I loved my time as an undergraduate in the Department of American and Canadian Studies (2009-2013) so much that it compelled me to stay on and take an MRes (2014-2015). Eight years later, I’m into the third year of my PhD. I’ve always had an interest in African American cultural history, and taking a PhD at Nottingham means I can delve into all aspects of a field of study that I have a real passion for, such as the Black Power Movement, African American art, the Civil Rights Movement, the Harlem Renaissance, and slavery and emancipation.
One of the things that inspired me to do a PhD in American and Canadian Studies was the staff. The department at Nottingham is fantastic and has such high-achieving staff members who are interested in a multitude of fields and disciplines. American and Canadian Studies is such an interdisciplinary field that it quite literally allows you to study anything. There is such a broad range of PhD topics in the department—from Puerto Rican activism in New York’s East Village to women’s prison magazines, and from the life of Frederick Douglass in Britain to Cold War foreign policy.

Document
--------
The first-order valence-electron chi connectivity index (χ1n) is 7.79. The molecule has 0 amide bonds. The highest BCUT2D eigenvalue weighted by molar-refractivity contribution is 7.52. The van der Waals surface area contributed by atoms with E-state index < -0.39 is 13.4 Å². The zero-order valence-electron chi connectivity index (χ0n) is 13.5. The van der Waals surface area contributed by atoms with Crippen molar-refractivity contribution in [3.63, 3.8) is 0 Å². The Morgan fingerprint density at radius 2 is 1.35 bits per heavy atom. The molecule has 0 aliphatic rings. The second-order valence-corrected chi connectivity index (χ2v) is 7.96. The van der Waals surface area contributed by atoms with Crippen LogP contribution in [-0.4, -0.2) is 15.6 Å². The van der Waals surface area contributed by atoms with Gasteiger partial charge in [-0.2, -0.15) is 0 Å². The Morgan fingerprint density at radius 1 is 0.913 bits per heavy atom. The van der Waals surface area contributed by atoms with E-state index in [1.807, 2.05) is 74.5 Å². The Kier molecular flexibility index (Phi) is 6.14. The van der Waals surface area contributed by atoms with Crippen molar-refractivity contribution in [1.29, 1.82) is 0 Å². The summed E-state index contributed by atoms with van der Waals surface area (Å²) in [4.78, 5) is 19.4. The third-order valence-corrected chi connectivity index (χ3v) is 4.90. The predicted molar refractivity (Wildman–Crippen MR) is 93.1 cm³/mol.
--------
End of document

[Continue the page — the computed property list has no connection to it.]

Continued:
The ACS postgraduate community is second to none, and from what I’ve heard from people at other universities, we are one of the biggest and friendliest! We all support each other, do social things weekly, and work in the same office space together.
One of the great things about the ACS Department at Nottingham is how many opportunities it provides students. In the last two and a half years, my CV has grown from two pages to seven pages, purely from helping organise conferences, running Black History Month, getting involved in local projects, such as creating Nottingham’s first black history mural, and curating a couple of exhibitions. I am certain that I wouldn’t have achieved these things if it wasn’t for Nottingham and the staff making these opportunities available.